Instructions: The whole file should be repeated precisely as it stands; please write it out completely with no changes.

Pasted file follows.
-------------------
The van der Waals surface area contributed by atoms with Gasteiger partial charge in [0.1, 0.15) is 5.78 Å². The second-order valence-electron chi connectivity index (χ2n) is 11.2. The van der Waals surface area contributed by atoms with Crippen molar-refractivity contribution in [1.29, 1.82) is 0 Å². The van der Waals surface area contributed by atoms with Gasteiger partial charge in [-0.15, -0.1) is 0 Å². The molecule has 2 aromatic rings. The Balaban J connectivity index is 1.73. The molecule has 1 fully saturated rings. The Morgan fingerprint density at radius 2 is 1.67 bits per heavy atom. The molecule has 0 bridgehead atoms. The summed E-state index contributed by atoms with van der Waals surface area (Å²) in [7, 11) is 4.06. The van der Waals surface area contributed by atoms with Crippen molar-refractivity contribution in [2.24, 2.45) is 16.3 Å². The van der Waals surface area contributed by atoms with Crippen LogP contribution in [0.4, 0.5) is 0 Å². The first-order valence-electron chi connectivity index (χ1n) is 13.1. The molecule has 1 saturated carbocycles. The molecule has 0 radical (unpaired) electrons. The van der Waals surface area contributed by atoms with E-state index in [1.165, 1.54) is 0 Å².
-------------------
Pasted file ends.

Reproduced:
The van der Waals surface area contributed by atoms with Gasteiger partial charge in [0.1, 0.15) is 5.78 Å². The second-order valence-electron chi connectivity index (χ2n) is 11.2. The van der Waals surface area contributed by atoms with Crippen molar-refractivity contribution in [1.29, 1.82) is 0 Å². The van der Waals surface area contributed by atoms with Gasteiger partial charge in [-0.15, -0.1) is 0 Å². The molecule has 2 aromatic rings. The Balaban J connectivity index is 1.73. The molecule has 1 fully saturated rings. The Morgan fingerprint density at radius 2 is 1.67 bits per heavy atom. The molecule has 0 bridgehead atoms. The summed E-state index contributed by atoms with van der Waals surface area (Å²) in [7, 11) is 4.06. The van der Waals surface area contributed by atoms with Crippen molar-refractivity contribution in [2.24, 2.45) is 16.3 Å². The van der Waals surface area contributed by atoms with Crippen LogP contribution in [0.4, 0.5) is 0 Å². The first-order valence-electron chi connectivity index (χ1n) is 13.1. The molecule has 1 saturated carbocycles. The molecule has 0 radical (unpaired) electrons. The van der Waals surface area contributed by atoms with E-state index in [1.165, 1.54) is 0 Å².